Women pack a heavy voting punch in vital swing state
Candidates are treading carefully in their political messages on women’s health issues, writes CARL O'BRIENin Littleton Colorado
REBECCA MILLER (23) is in big demand these days. As the presidential race barrels towards its conclusion, both campaigns increasingly see undecided women in the swing states as the key to unlocking victory.
But it’s not just any women. Once it was “soccer mom”, the mythical, suburban, middle-class American, who was regarded as the most precious of undecided voters.
These days, perhaps due to the economic doldrums, it’s the low-paid, under-educated “waitress mom” who’s regarded as the most precious of electoral assets.
Either side will have a job convincing Miller that they have the ability to turn the country around.
She waits tables at Merle’s, a family-friendly diner that serves up classic American dishes (its “molten mustard” chicken wings are in big demand) in a building that used to be a petrol station in the 1930s. And she isn’t giving her vote away easily.
“Well, they’re both, sort of, liars,” says Miller, who earns about $9 an hour, a little above the minimum wage of $7.64. “Whoever tells the best lie will be the winner . . . a lot of people expect an instant turnaround in the economy. That’s not going to happen, whoever is elected.”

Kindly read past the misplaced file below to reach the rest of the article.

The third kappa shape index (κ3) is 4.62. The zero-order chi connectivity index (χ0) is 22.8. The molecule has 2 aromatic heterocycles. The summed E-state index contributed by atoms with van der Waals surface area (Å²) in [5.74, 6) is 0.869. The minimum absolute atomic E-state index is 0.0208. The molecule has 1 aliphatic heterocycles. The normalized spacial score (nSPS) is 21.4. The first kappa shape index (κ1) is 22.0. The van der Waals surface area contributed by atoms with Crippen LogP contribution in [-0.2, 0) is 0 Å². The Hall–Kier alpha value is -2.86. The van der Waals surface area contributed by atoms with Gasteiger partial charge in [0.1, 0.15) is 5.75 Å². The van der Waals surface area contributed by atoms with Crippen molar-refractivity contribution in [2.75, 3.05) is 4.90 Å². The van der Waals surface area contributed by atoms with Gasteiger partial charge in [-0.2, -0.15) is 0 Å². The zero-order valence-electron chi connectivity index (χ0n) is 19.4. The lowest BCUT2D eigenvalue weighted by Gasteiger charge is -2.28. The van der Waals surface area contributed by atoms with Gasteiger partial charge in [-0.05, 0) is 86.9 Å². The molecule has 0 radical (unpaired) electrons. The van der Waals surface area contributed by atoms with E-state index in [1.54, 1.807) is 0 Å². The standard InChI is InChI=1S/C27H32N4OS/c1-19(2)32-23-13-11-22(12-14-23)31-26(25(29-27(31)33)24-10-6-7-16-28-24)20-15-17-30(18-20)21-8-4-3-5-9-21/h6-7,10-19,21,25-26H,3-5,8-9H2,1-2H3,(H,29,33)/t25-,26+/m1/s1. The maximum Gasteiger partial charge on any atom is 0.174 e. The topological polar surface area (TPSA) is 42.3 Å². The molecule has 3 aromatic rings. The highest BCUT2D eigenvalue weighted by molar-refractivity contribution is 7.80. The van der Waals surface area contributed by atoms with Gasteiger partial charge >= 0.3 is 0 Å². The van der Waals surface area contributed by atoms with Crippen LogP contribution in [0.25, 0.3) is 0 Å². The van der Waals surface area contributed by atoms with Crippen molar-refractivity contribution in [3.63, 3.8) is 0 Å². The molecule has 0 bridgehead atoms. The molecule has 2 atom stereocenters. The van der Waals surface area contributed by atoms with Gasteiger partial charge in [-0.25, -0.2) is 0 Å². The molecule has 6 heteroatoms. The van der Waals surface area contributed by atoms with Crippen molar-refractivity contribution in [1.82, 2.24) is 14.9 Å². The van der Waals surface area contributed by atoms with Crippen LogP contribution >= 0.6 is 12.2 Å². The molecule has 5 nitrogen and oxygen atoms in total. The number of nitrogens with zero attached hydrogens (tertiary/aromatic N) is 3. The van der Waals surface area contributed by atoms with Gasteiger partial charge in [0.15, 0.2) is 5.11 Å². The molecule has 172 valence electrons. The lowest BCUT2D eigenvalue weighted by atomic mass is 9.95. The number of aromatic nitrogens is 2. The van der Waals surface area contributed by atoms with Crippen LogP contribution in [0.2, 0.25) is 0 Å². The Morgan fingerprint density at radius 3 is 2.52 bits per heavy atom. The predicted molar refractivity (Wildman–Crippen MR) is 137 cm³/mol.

Pollsters and analysts have long been in love with dividing voters into often dubious and distinct blocs at election time. What is clear, however, is there has been a significant gender gap in this presidential election.
For months, polls have shown Barack Obama with a double-digit lead over Mitt Romney among women voters. But latest polls show the gap has narrowed sharply.
Democrats helped carve out that lead with a relentless advertising blitz over the summer and autumn months, insisting that Romney was not to be trusted on issues such as reproductive rights, equal pay, contraception and healthcare.
But the latest data shows the gap has narrowed sharply. Most polls still show Obama out in front among women, though a new Associated Press survey indicates that Romney has now pulled even with Obama among females who are likely to vote.
Romney’s pitch to women has been focused squarely on the economy, making the case that what women want most is to ensure their families and their country are on a solid financial footing.
That message appears to be taking root in places like Littleton, in the heart of Arapahoe County, Colorado. It’s a swing county in a swing state and is being fiercely contested by both campaigns.
In this solidly middle-class part of the constituency, both Romney and Obama signs are planted in the snow-covered front lawns of the detached wooden homes.
“This county may be one of the most important counties in the election,” says Colorado-based political analyst Floyd Ciruli. “If our nine electoral votes decide the president, this county will play a key role.” Many believe concerns about Romney’s stance over women’s rights are exaggerated, and that the economy is a far more urgent issue. Heather Glidden (22), from Littleton, is one of them.